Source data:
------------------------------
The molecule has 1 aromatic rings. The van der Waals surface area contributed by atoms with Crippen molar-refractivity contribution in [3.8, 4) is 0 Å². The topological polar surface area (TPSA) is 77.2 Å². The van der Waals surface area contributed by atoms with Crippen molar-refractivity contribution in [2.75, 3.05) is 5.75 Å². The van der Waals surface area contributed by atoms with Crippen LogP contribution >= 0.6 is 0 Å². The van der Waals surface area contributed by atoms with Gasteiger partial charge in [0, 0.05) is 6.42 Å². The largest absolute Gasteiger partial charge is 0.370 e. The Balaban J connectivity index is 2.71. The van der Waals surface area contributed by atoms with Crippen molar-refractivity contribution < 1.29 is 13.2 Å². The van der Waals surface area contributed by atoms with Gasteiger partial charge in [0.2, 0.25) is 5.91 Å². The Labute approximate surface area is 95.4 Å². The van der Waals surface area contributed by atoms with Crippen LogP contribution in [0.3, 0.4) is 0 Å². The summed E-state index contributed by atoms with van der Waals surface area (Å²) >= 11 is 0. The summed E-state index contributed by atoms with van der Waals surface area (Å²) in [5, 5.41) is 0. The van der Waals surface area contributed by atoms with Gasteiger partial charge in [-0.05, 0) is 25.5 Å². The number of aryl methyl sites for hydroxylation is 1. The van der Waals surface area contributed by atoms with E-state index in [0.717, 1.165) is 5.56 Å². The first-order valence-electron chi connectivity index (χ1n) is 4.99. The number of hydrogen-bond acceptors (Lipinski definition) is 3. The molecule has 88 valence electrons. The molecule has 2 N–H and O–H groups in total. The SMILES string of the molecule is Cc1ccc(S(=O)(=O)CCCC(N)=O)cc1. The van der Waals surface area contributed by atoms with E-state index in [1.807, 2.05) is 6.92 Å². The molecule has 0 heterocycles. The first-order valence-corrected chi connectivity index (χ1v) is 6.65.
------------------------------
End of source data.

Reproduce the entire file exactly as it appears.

The molecule has 1 aromatic rings. The van der Waals surface area contributed by atoms with Crippen molar-refractivity contribution in [3.8, 4) is 0 Å². The topological polar surface area (TPSA) is 77.2 Å². The van der Waals surface area contributed by atoms with Crippen molar-refractivity contribution in [2.75, 3.05) is 5.75 Å². The van der Waals surface area contributed by atoms with Crippen LogP contribution >= 0.6 is 0 Å². The van der Waals surface area contributed by atoms with Gasteiger partial charge in [0, 0.05) is 6.42 Å². The largest absolute Gasteiger partial charge is 0.370 e. The Balaban J connectivity index is 2.71. The van der Waals surface area contributed by atoms with Crippen molar-refractivity contribution < 1.29 is 13.2 Å². The van der Waals surface area contributed by atoms with Gasteiger partial charge in [0.2, 0.25) is 5.91 Å². The Labute approximate surface area is 95.4 Å². The van der Waals surface area contributed by atoms with Crippen LogP contribution in [0.3, 0.4) is 0 Å². The summed E-state index contributed by atoms with van der Waals surface area (Å²) >= 11 is 0. The summed E-state index contributed by atoms with van der Waals surface area (Å²) in [5, 5.41) is 0. The van der Waals surface area contributed by atoms with Gasteiger partial charge in [-0.05, 0) is 25.5 Å². The number of aryl methyl sites for hydroxylation is 1. The van der Waals surface area contributed by atoms with E-state index in [0.717, 1.165) is 5.56 Å². The first-order valence-electron chi connectivity index (χ1n) is 4.99. The number of hydrogen-bond acceptors (Lipinski definition) is 3. The molecule has 88 valence electrons. The molecule has 2 N–H and O–H groups in total. The SMILES string of the molecule is Cc1ccc(S(=O)(=O)CCCC(N)=O)cc1. The van der Waals surface area contributed by atoms with E-state index in [1.807, 2.05) is 6.92 Å². The molecule has 0 heterocycles. The first-order valence-corrected chi connectivity index (χ1v) is 6.65.